Thoracic kyphosis is defined as an abnormally excessive convex kyphotic curvature of the thoracic spine, causing a forward rounding of the back. To be clear, some convex curvature is normal, but when it becomes excessive it leads to a “hunchback” appearance leading to muscle imbalance, early wear and tear on the spinal joints, nerve pressure, and premature disc degeneration.
What causes it: A few things that can cause kyphosis include spinal degenerative changes, poor posture, compression fractures, muscle weakness/imbalance, altered biomechanics, etc. There are even cases that can be traced back to abnormal spinal development during the paediatric years.
The best way to treat kyphosis is to try and prevent it from ever occurring by promoting healthy growth and development of the spine. However, many people don’t realize it is a problem until it is already present.
There are a couple ways to go about treating kyphosis and other major spinal disorders like scoliosis or degenerative disc disease. The first option is surgery. It is invasive, permanent, and runs a risk of several side effects. In very severe cases it may be the only option, but the large majority of cases respond effectively to the natural, less invasive method that we provide.
NeuroStructural Chiropractic / Spinal Exercises
Chiropractic adjustments aimed at restoring structure by removing tension from the nervous system are essential. These adjustments physically help direct your spine back to it’s normal structure and make the spinal exercises (aimed at restoring muscle imbalances) more effective. These exercises include:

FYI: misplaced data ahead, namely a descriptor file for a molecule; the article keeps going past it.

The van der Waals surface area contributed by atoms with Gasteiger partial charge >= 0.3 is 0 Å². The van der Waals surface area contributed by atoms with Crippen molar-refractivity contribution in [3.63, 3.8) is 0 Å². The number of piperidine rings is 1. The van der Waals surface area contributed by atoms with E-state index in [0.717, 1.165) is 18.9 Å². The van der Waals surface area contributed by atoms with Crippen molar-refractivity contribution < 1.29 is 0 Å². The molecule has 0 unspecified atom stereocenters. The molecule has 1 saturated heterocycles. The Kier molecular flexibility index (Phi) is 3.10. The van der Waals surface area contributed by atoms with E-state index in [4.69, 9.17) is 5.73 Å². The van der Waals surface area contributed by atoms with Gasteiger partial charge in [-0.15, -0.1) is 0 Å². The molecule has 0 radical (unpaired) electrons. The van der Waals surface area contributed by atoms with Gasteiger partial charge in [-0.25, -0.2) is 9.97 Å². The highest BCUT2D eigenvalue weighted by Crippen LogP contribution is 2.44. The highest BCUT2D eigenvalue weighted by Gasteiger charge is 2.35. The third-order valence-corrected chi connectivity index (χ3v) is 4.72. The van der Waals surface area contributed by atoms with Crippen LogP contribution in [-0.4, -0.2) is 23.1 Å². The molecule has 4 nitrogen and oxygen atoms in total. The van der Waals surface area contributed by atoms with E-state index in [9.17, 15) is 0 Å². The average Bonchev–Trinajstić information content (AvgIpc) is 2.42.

- Mirror Image: Simply move your body into a position that is opposite of the posture you are trying to correct. Stand tall (with your back against a wall), bring your head back over your shoulders, and tuck your chin if needed. Feel as though you are pulling your shoulder blades back and down - hold this position for 60 seconds.
- Head Retraction: This exercise is done lying on the floor and is meant to strengthen deep neck muscles that are weak in people with kyphosis. Lay on the floor and pull your chin back and in (as if you are trying to make a double chin). Hold this for 15 seconds and repeat 10 times. (see below)
- Superman: This exercise strengthens the weak back muscles seen with kyphosis. Lay on your stomach, and extend your arms forward in front of your head. Keep your head neutral (looking at the floor) and raise your arms and legs upwards off the ground. Feel like you are reaching far away from your body with your hands and feet. Hold for 5 seconds and repeat 10 times. (see below)
- Standing Extension: The goal of this is to stretch the tight chest muscles while also strengthening weak back muscles. Start standing tall, with knees slightly bent, chest upright, and shoulder blades pulled back and down. Once you are in this ideal posture, raise your arms up above your head with your thumbs pointing behind you. Take 3 slow, deep breaths and focus on keeping your body in this position.
- Foam Rolling: Foam rolling through your thoracic spine will help to improve joint mobility. Lay on the floor with a foam roller under your low back. Bend your knees to help support yourself and gently roll the foam roller up to the top of your shoulder blades and then back down to the swell of your low back. Repeat this 3-5 times. (see below)